18. 18. • Also if we study Commission documents it clear Europe will not a fortress but a mechanism through which promote the integration of European capital into global circuits of accumulation
  19. 19. • EU becomes a mechanism to advance domestic reform
  20. 20. Section Five (East Asia) • Regionalisation more advanced than regionalism • Factors limiting regionalism: Japan, incomplete state building, the cold war and key state’s developmentalism • Fairly standard to argue that regionalism was irreverent in Asia up until fairly recently
  21. 21. • Ongoing talks about Korea-Japan free trade area • APEC- loose non-binding agenda setting collective (parallels with OECD, vast range of states from China, Vietnam to America). Very liberal aspirations (Bogor Goals of, "free and open trade and investment in the Asia-Pacific by 2010 for developed economies and 2020 for developing economies.")
  22. 22. • ASEAN- Free trade and Investment facilitation area (evolving out of anti- communism) • Through the swift realization of an ASEAN Free Trade Area and an ASEAN Investment Area, ASEAN should continue to be an attractive place of investment for Japanese companies (from official document).
  23. 23. Section Six (Americas) • NAFTA (Canada, US and Mexico) • Small environmental side deal, no real social element. • Asymmetric impact (As Lester Thurow pointed out, a worst case scenario would entail the loss of 480,000 American jobs over the next five years; the best case would see the addition of 170,000 jobs) • Much greater impact on Mexico and sections of the Canadian state.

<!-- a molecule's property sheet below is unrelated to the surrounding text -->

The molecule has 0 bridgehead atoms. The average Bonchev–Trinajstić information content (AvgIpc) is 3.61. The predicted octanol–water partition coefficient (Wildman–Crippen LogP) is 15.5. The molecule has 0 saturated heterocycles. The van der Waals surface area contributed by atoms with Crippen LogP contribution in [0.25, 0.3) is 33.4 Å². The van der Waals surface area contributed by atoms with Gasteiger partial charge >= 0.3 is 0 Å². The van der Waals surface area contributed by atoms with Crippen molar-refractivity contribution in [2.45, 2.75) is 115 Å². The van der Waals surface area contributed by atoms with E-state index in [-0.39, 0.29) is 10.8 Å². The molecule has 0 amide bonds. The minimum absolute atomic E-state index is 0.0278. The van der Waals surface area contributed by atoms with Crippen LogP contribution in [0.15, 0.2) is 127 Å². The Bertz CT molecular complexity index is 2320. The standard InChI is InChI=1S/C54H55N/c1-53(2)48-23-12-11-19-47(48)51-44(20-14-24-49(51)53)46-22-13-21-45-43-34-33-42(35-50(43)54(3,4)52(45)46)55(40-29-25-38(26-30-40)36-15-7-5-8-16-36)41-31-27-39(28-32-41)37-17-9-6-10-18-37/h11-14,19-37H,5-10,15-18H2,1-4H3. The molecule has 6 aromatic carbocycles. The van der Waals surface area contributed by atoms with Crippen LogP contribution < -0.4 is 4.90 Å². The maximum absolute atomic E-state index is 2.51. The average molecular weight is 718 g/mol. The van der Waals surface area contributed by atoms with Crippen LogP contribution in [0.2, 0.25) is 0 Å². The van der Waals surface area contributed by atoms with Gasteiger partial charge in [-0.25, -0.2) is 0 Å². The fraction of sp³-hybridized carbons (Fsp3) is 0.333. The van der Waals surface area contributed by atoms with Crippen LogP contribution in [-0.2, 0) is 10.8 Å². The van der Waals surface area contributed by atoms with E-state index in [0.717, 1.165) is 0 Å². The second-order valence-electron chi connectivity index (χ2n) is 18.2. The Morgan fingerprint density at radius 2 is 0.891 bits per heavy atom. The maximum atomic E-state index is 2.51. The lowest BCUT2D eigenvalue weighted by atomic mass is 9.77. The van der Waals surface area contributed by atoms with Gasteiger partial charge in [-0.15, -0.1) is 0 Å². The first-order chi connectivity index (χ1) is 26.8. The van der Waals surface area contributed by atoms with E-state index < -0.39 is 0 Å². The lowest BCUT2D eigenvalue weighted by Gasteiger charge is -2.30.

24. 24. • Other regional organisation developing in relation to NAFTA on content • Mercosor (Brazil, Argentina, Uruguay, Venezuela, and Paraguay) • Mercosor “facilitate and further domestic liberalisation and deregulation processes by putting in place reinforcing mechanisms at a regional level.” • Although it has had disagreements with US
  25. 25. • Hugo Chivas ‘decontaminate it of neoliberalism’ • Cuba, Venezuela and Bolivia trying to launch ‘Bolivarian Alternative for the Americas’ • Andean Community of Nations (Bolivia, Colombia, Ecuador, Peru)- institutionalised, formal social dimension • Colombia and Peru have FTA with the US
  26. 26. Section Seven (Africa) • New Partnership for Africa’s Development (NEPAD)- Algeria, Egypt, Nigeria, Senegal and South Africa. 2001 • African Union - 2001 out of African Economic Community (AEC) and the Organisation of African Unity (OAU) • Array of Sub regional groupings • Community of Sahel-Saharan States (CEN- SAD) Common Market for Eastern and Southern Africa (COMESA) East African Community (EAC) Economic Community of Central African States (ECCAS/CEEAC))
  27. 27. • Economic and Monetary Community of Central Africa (CEMAC) Economic Community of West African States (ECOWAS) West African Economic and Monetary Union (UEMOA) • West African Monetary Zone (WAMZ) • Southern African Development Community (SADC, now dominated by SA) Southern African Customs Union (SACU) Arab Maghreb Union (AMU/UMA)
  28. 28. • Supported by World Bank. Post- Conditionality • Intellectual leader South Africa (African Renaissance) • Trevor Manuel, South Africa’s finance minister asserted, ‘there is a new resilience and a new will to succeed in the African continent. We in South Africa have called it a renaissance, a new vision of political and economic renewal. It takes the global competitive marketplace as point of departure’
  29. 29. • Problems in terms quality of competent parts • Also Ingraining structural inequalities • The proliferation of projects can be taken as a sign of weakness • Also absurd lack of realism (2023)
  30. 30. Conclusions • Open (empirical) question as to whether ‘social element included in particular projects • Liberal obsession with trade unwarranted • Backward Linkages: Mainly GCC.
  31. 31. • There is no inherent reason why regionalism needs to take the form it does • Amin and Wider approach- aspirations.